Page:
Using Social Determinants of Health to Guide Liver Disease Screening

Mitigating the heightened risk Black people face in developing severe liver fibrosis through personalized care
man with hands over torso and illustration of liver illuminated

Black people face a higher risk of developing severe liver fibrosis, but a new study suggests personalized care could help mitigate that risk.

Liver fibrosis, or liver scarring, happens when the liver tries to heal itself from persistent injuries from viruses, alcohol consumption or fat buildup. When it goes undetected or untreated, it can result in liver failure and could require a liver transplant.

RUSH transplant hepatology specialist Costica Aloman, MD, one of the study’s authors, says what he was seeing in his own practice inspired him to dig deeper.

“We treat a very diverse population at RUSH, and I started to notice that different people had different liver scarring characteristics,” Aloman says. “I was very interested in learning more about what the drivers of these differences are.”

The study

Aloman and the other authors were interested in learning more about:

  • Who experienced liver fibrosis.
  • Factors that may be driving its progression.
  • If the number of cases had been increasing.

The findings

The researchers analyzed data from 47,422 people who took the National Health and Nutrition Examination Survey between 1999 and 2018.

They found the number of liver fibrosis cases had more than doubled in the past two decades. They also found the prevalence of the disease and its causes have changed over time — impacting racial and ethnic groups unevenly.

Advanced liver fibrosis was more prevalent in Black men and women (non-Hispanic) than it was for white men and women (non-Hispanic). The authors found there are race- and ethnicity-based factors that have a lot to do with who develops the disease.

Black participants had a distinctive set of risk factors compared to the white participants, including:

  • Poverty
  • Lead exposure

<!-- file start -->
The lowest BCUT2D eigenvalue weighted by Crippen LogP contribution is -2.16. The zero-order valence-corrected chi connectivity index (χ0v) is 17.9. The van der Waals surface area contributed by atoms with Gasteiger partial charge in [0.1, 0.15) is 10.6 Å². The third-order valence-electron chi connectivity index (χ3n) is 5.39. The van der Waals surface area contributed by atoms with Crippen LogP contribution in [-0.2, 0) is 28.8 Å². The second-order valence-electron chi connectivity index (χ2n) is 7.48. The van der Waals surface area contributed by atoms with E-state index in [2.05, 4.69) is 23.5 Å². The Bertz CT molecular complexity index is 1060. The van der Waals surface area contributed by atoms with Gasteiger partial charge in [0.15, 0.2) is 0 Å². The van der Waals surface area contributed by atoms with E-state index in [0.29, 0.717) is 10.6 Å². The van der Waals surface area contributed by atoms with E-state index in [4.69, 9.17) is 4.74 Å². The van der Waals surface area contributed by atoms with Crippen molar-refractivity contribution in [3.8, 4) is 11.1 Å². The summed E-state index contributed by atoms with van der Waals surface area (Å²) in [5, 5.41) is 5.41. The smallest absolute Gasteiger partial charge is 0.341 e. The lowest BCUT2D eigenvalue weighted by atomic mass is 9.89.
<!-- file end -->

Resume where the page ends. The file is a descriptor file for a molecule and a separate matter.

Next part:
• Cadmium exposure
  • Other chemical exposures

Researchers also found that the rates of alcohol drinking nearly doubled among the Black population, which may be an important driver of advanced liver fibrosis among that group.

Diabetes and high blood pressure were not factors for the Black participants. They were, however, symptoms for white patients and people of other races and ethnicities. Smoking and excessive alcohol use were risk factors across the board.

By focusing on those risk factors, the authors say more lives can be saved.

Taking action

Based on their findings from the analysis, the researchers encourage other medical professionals to take these steps when changing how they screen for and treat liver disease:

  • Address risk factors like poverty, smoking, excessive drinking and exposure to environmental toxins for the Black population to achieve better health outcomes.
  • Expand liver care services to address the influx of patients being diagnosed.
  • Screen patients’ routine blood tests during primary care visits to help catch patients who need specialized care from a hepatologist.

Addressing risk factors at RUSH

The recommendations don’t follow the traditional path of screening, but Aloman says RUSH isn’t a traditional health system.

“At RUSH we serve one of the most diverse populations in the United States, so for me it was some kind of validation,” Aloman says. “The results from the study aren’t things you can address in traditional ways.”

Based on the findings, physicians should be encouraged to include social determinants of health when screening patients for liver disease.

Costica Aloman, MD, is a transplant hepatology specialist and the medical director of the liver transplant program at RUSH. The study, “Environmental exposures are important risk factors for advanced liver fibrosis in African American adults,” was published in the journal JHEP Reports.

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